Legal requirements mandating the electoral procedures on a local, state and federal level are also elections data, and include the Help America Vote Act (HAVA) and Voting Rights Act compliance. And these are just examples of election data from the administrative side of organizing an election. Data on the voter experience can include such as data on registration errors, problems at the polls, wait time, electioneering, machine malfunction and the list could go on (and on).
Unfortunately, while a number of these datasets would be immensely useful, only some of them are collected in a meaningful way; even fewer are made available for public consumption. Even the requisite election figures — such as voter registration, turnout and election results — vary wildly in terms of accessibility, completeness and formatting. For example, let’s take a look at election results of the 2012 general election. The Texas Secretary of State’s election portal only allows you to navigate this data from a static html, whereas Washington provides a number of visualizations and the ability to export the results in both .csv and .xml. Plus, if you look at the completeness of the data, Texas has county-level election results going back to 1992; Washington allows you to download that data as a spreadsheet from as far back as 1960.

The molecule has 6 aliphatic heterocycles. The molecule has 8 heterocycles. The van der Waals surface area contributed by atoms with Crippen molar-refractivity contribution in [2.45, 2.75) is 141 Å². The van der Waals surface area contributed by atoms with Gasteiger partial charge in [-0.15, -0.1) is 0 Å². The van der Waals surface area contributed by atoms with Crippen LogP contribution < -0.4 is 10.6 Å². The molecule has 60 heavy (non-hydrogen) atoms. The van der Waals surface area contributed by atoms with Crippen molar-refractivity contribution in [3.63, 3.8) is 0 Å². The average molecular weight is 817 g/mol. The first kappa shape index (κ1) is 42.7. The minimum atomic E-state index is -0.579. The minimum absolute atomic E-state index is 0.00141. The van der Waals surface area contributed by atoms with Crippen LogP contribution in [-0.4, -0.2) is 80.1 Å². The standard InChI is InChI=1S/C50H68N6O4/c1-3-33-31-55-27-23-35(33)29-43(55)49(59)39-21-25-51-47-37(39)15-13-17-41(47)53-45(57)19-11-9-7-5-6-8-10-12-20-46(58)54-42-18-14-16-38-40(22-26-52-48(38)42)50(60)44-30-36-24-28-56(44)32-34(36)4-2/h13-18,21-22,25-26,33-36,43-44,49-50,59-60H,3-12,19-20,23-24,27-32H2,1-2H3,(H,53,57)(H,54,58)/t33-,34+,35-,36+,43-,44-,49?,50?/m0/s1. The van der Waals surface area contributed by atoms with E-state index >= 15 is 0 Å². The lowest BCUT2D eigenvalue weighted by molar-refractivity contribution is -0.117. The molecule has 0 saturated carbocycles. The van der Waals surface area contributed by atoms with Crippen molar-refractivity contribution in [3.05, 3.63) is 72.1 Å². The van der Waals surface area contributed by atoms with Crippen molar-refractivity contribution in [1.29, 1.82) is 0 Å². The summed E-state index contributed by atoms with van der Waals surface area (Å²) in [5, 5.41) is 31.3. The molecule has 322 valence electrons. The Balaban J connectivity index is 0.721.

Conversely, voter registration data has improved immensely in the last 10 years, with almost all states allowing voters to check their registration and find their polling location online. Other states, like North Carolina’s Board of Elections, take open data to the next level with a robust FTP site of election data, including results, training documents, ShapeFiles, outreach resources and much more.
With such a range in the quality of state data, it’s no wonder it is so difficult to aggregate election information across the United States. Unlike the centralized election commissions in other countries, America’s Federal Election Commission (FEC) is really only tasked with the regulation of campaign finance of federal elections and does not deal with election administration. The Election Assistance Commission created under the HAVA does provide assistance, as it is so aptly named, but the actual laws governing elections are determined on the state level; the implementation and mechanics of running elections are mostly conducted on a local level by the roughly 13,000 election jurisdictions in the cities, counties and towns across U.S.